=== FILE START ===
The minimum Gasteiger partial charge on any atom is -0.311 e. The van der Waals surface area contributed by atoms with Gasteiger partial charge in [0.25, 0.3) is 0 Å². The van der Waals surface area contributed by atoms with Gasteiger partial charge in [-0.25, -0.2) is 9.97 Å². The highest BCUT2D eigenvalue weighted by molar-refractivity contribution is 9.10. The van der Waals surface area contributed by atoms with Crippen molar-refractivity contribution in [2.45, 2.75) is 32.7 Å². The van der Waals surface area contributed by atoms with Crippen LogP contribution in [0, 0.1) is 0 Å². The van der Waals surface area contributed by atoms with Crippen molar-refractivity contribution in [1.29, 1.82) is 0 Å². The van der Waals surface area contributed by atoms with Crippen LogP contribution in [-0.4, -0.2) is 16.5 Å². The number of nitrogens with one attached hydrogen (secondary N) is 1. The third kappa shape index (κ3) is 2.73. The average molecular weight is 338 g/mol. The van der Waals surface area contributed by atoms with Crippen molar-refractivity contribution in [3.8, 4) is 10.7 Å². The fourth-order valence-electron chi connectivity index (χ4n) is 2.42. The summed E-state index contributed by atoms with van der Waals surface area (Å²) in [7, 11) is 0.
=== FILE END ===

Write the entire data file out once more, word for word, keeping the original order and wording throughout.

The minimum Gasteiger partial charge on any atom is -0.311 e. The van der Waals surface area contributed by atoms with Gasteiger partial charge in [0.25, 0.3) is 0 Å². The van der Waals surface area contributed by atoms with Gasteiger partial charge in [-0.25, -0.2) is 9.97 Å². The highest BCUT2D eigenvalue weighted by molar-refractivity contribution is 9.10. The van der Waals surface area contributed by atoms with Crippen molar-refractivity contribution in [2.45, 2.75) is 32.7 Å². The van der Waals surface area contributed by atoms with Crippen LogP contribution in [0, 0.1) is 0 Å². The van der Waals surface area contributed by atoms with Crippen molar-refractivity contribution in [1.29, 1.82) is 0 Å². The van der Waals surface area contributed by atoms with Crippen LogP contribution in [-0.4, -0.2) is 16.5 Å². The number of nitrogens with one attached hydrogen (secondary N) is 1. The third kappa shape index (κ3) is 2.73. The average molecular weight is 338 g/mol. The van der Waals surface area contributed by atoms with Crippen molar-refractivity contribution in [3.8, 4) is 10.7 Å². The fourth-order valence-electron chi connectivity index (χ4n) is 2.42. The summed E-state index contributed by atoms with van der Waals surface area (Å²) in [7, 11) is 0.